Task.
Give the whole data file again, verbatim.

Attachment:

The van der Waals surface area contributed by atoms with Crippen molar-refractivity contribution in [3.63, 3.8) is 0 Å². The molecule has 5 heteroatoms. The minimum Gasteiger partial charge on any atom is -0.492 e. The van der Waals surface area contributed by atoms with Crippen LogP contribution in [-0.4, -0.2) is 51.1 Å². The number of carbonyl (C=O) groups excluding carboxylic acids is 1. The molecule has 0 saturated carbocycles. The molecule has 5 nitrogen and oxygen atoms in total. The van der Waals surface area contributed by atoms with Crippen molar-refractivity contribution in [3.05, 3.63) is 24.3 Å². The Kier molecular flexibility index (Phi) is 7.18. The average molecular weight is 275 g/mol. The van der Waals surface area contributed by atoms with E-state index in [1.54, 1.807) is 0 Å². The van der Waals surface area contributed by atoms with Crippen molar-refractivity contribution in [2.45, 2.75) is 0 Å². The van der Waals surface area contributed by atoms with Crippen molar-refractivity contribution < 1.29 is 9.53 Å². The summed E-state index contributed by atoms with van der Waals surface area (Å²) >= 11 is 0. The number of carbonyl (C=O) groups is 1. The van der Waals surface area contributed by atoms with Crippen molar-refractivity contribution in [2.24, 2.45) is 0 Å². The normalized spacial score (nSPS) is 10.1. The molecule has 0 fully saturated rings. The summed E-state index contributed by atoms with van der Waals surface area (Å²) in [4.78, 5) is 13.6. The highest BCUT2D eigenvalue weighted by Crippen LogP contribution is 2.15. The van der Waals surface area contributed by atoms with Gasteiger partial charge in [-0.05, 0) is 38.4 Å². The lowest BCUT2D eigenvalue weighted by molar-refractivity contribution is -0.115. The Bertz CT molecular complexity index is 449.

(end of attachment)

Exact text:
The van der Waals surface area contributed by atoms with Crippen molar-refractivity contribution in [3.63, 3.8) is 0 Å². The molecule has 5 heteroatoms. The minimum Gasteiger partial charge on any atom is -0.492 e. The van der Waals surface area contributed by atoms with Crippen LogP contribution in [-0.4, -0.2) is 51.1 Å². The number of carbonyl (C=O) groups excluding carboxylic acids is 1. The molecule has 0 saturated carbocycles. The molecule has 5 nitrogen and oxygen atoms in total. The van der Waals surface area contributed by atoms with Crippen molar-refractivity contribution in [3.05, 3.63) is 24.3 Å². The Kier molecular flexibility index (Phi) is 7.18. The average molecular weight is 275 g/mol. The van der Waals surface area contributed by atoms with E-state index in [1.54, 1.807) is 0 Å². The van der Waals surface area contributed by atoms with Crippen molar-refractivity contribution in [2.45, 2.75) is 0 Å². The van der Waals surface area contributed by atoms with Crippen molar-refractivity contribution < 1.29 is 9.53 Å². The summed E-state index contributed by atoms with van der Waals surface area (Å²) >= 11 is 0. The number of carbonyl (C=O) groups is 1. The van der Waals surface area contributed by atoms with Crippen molar-refractivity contribution in [2.24, 2.45) is 0 Å². The normalized spacial score (nSPS) is 10.1. The molecule has 0 fully saturated rings. The summed E-state index contributed by atoms with van der Waals surface area (Å²) in [4.78, 5) is 13.6. The highest BCUT2D eigenvalue weighted by Crippen LogP contribution is 2.15. The van der Waals surface area contributed by atoms with Gasteiger partial charge in [-0.05, 0) is 38.4 Å². The lowest BCUT2D eigenvalue weighted by molar-refractivity contribution is -0.115. The Bertz CT molecular complexity index is 449.